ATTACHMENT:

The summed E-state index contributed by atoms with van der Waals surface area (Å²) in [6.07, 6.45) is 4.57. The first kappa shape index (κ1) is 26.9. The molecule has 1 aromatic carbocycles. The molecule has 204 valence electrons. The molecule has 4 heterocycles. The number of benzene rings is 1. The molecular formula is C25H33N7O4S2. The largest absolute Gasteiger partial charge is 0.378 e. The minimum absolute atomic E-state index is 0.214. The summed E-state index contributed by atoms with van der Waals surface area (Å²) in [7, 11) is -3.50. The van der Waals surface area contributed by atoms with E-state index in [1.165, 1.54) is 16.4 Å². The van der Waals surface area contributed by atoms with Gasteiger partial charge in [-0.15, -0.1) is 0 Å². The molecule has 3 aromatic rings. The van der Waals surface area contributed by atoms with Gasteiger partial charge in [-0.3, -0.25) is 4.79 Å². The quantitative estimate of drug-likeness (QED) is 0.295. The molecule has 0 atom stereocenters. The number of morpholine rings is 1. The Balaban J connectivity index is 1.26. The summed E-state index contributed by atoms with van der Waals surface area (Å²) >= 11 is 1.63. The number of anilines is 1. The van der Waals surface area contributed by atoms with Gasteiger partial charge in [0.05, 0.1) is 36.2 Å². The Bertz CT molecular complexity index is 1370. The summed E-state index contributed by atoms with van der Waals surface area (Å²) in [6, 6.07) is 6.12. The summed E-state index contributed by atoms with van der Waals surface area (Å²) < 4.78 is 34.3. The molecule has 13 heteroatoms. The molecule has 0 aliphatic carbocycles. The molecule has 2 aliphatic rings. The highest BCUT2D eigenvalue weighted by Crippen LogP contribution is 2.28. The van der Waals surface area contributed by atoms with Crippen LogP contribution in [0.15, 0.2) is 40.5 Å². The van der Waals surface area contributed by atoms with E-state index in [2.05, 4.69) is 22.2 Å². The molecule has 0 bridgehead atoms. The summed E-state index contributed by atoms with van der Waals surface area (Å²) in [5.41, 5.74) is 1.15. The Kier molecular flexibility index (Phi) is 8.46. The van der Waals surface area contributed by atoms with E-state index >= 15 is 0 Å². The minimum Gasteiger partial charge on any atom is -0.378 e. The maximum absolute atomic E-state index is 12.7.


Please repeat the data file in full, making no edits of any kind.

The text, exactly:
The summed E-state index contributed by atoms with van der Waals surface area (Å²) in [6.07, 6.45) is 4.57. The first kappa shape index (κ1) is 26.9. The molecule has 1 aromatic carbocycles. The molecule has 204 valence electrons. The molecule has 4 heterocycles. The number of benzene rings is 1. The molecular formula is C25H33N7O4S2. The largest absolute Gasteiger partial charge is 0.378 e. The minimum absolute atomic E-state index is 0.214. The summed E-state index contributed by atoms with van der Waals surface area (Å²) in [7, 11) is -3.50. The van der Waals surface area contributed by atoms with E-state index in [1.165, 1.54) is 16.4 Å². The van der Waals surface area contributed by atoms with Gasteiger partial charge in [-0.15, -0.1) is 0 Å². The molecule has 3 aromatic rings. The van der Waals surface area contributed by atoms with Gasteiger partial charge in [-0.3, -0.25) is 4.79 Å². The quantitative estimate of drug-likeness (QED) is 0.295. The molecule has 0 atom stereocenters. The number of morpholine rings is 1. The Balaban J connectivity index is 1.26. The summed E-state index contributed by atoms with van der Waals surface area (Å²) >= 11 is 1.63. The number of anilines is 1. The van der Waals surface area contributed by atoms with Gasteiger partial charge in [0.05, 0.1) is 36.2 Å². The Bertz CT molecular complexity index is 1370. The summed E-state index contributed by atoms with van der Waals surface area (Å²) in [6, 6.07) is 6.12. The summed E-state index contributed by atoms with van der Waals surface area (Å²) < 4.78 is 34.3. The molecule has 13 heteroatoms. The molecule has 0 aliphatic carbocycles. The molecule has 2 aliphatic rings. The highest BCUT2D eigenvalue weighted by Crippen LogP contribution is 2.28. The van der Waals surface area contributed by atoms with Crippen LogP contribution in [0.15, 0.2) is 40.5 Å². The van der Waals surface area contributed by atoms with E-state index in [2.05, 4.69) is 22.2 Å². The molecule has 0 bridgehead atoms. The summed E-state index contributed by atoms with van der Waals surface area (Å²) in [5.41, 5.74) is 1.15. The Kier molecular flexibility index (Phi) is 8.46. The van der Waals surface area contributed by atoms with E-state index >= 15 is 0 Å². The minimum Gasteiger partial charge on any atom is -0.378 e. The maximum absolute atomic E-state index is 12.7.